Respect for the environment has deep roots

Belinda Bantham -- Thu, 09/20/2018 - 09:09

Respect for the environment has deep roots

When you give something a name, it comes to life. When you give something your own name, it gains even more meaning.

This was the case during National Arbor Week when Prof Marilyn Setlalentoa, deputy vice-chancellor for community engagement and operations on the North-West University’s (NWU’s) campus in Mahikeng, planted a tree and named it Boitumelo – her African name.

Other colleagues also planted and named trees after themselves and vowed to nurture the trees and watch them grow on campus.The trees were planted close to the newly built Law Faculty building, which until recently had no vegetation.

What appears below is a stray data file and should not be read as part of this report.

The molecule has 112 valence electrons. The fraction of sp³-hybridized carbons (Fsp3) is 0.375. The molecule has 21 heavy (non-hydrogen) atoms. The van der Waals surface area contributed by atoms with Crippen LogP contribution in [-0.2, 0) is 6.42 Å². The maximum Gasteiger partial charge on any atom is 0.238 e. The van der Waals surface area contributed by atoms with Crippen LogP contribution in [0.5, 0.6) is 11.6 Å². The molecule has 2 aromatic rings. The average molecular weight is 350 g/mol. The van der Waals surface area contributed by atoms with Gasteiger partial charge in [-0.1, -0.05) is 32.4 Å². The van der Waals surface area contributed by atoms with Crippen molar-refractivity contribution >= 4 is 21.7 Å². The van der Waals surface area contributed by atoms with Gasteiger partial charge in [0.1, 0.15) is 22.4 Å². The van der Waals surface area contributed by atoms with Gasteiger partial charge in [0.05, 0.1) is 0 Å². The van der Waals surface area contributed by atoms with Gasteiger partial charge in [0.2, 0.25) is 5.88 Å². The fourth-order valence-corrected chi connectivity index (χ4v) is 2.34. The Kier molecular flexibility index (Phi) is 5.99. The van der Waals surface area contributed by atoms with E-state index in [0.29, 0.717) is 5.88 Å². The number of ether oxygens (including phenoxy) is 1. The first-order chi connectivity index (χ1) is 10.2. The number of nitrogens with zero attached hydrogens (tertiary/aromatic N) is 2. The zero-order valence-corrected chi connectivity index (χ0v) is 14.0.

The tree-planting ceremony was held to celebrate Arbor Week, which is observed all over the world and celebrated nationally from 1 to 7 September. The purpose of this week is to instil a culture of respect for the earth’s natural resources and specifically to encourage the planting of trees.

After planting the first tree, Prof Setlalentoa encouraged staff members to be active participants in advocating for a healthy environment. She drew the attention of staff to the importance of keeping their own immediate environment clean and by extension their campus.

Click here for a brief history about Arbor Day and other interesting facts about trees.

The NWU’s campus in Mahikeng recently celebrated Arbor Week. Prof Marilyn Setlalentoa planted the first tree named Boitumelo, and other staff members joined in.